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Wiley GAAP 2008 by Colorado Steven M. Bragg Englewood, Ralph Nach American Express Tax and Business Inc., Barry J. Epstein

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Perspective and Issues

Balance sheets (also known as statements of financial position) present information about assets, liabilities, and owners' equity (depending on the type of reporting enterprise, this is referred to as shareholders' equity, net assets, members' equity, or partners' capital) and their relationships to each other. They reflect an enterprise's resources (assets) and its financing structure (liabilities and equity) in conformity with generally accepted accounting principles. The balance sheet reports the aggregate effect of transactions at a point in time, whereas the statements of income, retained earnings, comprehensive income, and cash flows all report the effect of transactions occurring during a specified period of time such as a month, quarter, or year.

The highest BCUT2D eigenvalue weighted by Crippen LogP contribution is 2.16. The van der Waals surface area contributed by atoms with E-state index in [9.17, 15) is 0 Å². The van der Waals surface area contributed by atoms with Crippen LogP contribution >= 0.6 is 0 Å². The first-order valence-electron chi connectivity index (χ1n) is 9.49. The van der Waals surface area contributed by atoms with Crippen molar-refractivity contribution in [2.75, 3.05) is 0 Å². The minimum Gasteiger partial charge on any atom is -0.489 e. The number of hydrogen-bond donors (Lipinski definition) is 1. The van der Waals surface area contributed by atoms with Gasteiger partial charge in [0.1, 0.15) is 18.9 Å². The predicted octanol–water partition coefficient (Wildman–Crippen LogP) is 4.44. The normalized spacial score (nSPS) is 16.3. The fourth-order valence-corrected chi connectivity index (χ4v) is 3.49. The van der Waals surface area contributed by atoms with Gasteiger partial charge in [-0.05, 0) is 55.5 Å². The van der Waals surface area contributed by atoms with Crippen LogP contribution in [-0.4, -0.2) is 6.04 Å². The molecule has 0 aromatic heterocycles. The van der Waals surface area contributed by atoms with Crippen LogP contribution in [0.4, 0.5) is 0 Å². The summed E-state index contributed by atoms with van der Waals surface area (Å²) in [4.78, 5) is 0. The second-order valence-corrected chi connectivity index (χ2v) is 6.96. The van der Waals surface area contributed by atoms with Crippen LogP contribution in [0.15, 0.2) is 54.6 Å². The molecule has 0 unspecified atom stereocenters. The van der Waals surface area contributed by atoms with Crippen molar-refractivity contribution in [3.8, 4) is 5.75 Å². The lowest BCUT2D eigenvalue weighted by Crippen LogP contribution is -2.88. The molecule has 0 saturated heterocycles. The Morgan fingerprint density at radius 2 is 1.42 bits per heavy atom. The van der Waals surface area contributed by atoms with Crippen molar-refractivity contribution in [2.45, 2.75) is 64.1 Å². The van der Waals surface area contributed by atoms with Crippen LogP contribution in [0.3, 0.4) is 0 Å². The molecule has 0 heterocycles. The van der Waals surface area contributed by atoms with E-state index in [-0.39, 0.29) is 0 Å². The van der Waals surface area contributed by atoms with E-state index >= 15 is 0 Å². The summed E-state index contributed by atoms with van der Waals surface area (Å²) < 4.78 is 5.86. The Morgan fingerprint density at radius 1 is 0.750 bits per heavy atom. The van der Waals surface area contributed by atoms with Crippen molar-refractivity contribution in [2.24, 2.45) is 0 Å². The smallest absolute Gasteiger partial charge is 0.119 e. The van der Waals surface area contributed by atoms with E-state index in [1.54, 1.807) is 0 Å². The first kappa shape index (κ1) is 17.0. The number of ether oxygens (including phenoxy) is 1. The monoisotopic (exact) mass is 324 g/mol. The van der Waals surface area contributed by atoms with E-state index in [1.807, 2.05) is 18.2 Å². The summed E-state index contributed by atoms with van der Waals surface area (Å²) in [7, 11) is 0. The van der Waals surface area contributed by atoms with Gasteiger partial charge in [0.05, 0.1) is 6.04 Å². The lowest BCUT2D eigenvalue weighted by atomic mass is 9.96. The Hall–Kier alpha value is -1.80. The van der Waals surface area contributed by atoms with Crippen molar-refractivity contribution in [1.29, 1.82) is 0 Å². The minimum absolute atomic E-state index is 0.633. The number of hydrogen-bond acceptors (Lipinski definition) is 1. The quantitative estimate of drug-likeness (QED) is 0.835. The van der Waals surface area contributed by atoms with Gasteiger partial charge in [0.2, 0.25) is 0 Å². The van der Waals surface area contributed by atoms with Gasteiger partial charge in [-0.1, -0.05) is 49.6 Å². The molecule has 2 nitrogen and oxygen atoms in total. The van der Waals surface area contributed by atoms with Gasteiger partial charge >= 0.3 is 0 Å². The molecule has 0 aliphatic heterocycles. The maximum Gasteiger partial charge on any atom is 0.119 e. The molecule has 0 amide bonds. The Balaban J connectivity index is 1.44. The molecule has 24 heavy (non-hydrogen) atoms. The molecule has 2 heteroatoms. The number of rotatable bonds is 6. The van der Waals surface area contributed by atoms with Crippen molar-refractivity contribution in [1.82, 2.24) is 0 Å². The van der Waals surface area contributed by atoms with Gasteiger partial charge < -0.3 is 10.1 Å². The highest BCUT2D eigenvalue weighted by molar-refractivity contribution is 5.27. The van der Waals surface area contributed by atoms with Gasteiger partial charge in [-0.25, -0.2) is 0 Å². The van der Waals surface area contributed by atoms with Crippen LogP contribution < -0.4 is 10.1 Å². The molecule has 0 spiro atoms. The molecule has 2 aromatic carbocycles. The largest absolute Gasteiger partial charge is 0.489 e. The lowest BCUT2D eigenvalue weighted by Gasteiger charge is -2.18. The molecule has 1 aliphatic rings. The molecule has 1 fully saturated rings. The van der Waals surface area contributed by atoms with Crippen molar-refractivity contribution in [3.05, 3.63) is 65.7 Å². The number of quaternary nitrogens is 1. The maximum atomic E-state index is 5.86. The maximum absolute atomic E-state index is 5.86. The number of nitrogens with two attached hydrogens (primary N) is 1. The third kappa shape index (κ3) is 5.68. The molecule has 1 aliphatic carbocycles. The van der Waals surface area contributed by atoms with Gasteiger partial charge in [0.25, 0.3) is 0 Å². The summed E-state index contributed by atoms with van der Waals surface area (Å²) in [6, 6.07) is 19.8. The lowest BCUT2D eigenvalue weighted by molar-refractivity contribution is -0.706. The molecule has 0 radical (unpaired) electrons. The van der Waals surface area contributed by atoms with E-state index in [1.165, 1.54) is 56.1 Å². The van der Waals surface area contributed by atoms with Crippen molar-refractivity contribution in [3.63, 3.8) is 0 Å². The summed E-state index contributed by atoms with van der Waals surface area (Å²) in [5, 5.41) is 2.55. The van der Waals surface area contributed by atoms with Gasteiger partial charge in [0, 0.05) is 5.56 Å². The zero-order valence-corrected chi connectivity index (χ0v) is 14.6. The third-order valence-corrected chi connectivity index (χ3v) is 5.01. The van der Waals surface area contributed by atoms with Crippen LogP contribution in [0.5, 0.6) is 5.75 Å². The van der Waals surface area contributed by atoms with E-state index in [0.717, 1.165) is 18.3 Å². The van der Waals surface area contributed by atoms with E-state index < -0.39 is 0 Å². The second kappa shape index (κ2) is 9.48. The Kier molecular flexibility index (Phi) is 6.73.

For years, users of financial statements put more emphasis on the income statement than on the balance sheet. Investors' main concern was the short‐run maximization of earnings per share. During the late 1960s and early 1970s, the future prospects of business enterprises were largely judged based on measures of earnings growth. But the combination of inflation and recession during the 1970s and the emphasis in FASB's Conceptual Framework Project on the asset‐liability approach to accounting theory brought about a rediscovery of the balance sheet. This shift toward emphasis on the balance sheet has marked a departure from the traditional transaction‐based concept of income toward a capital maintenance concept ...

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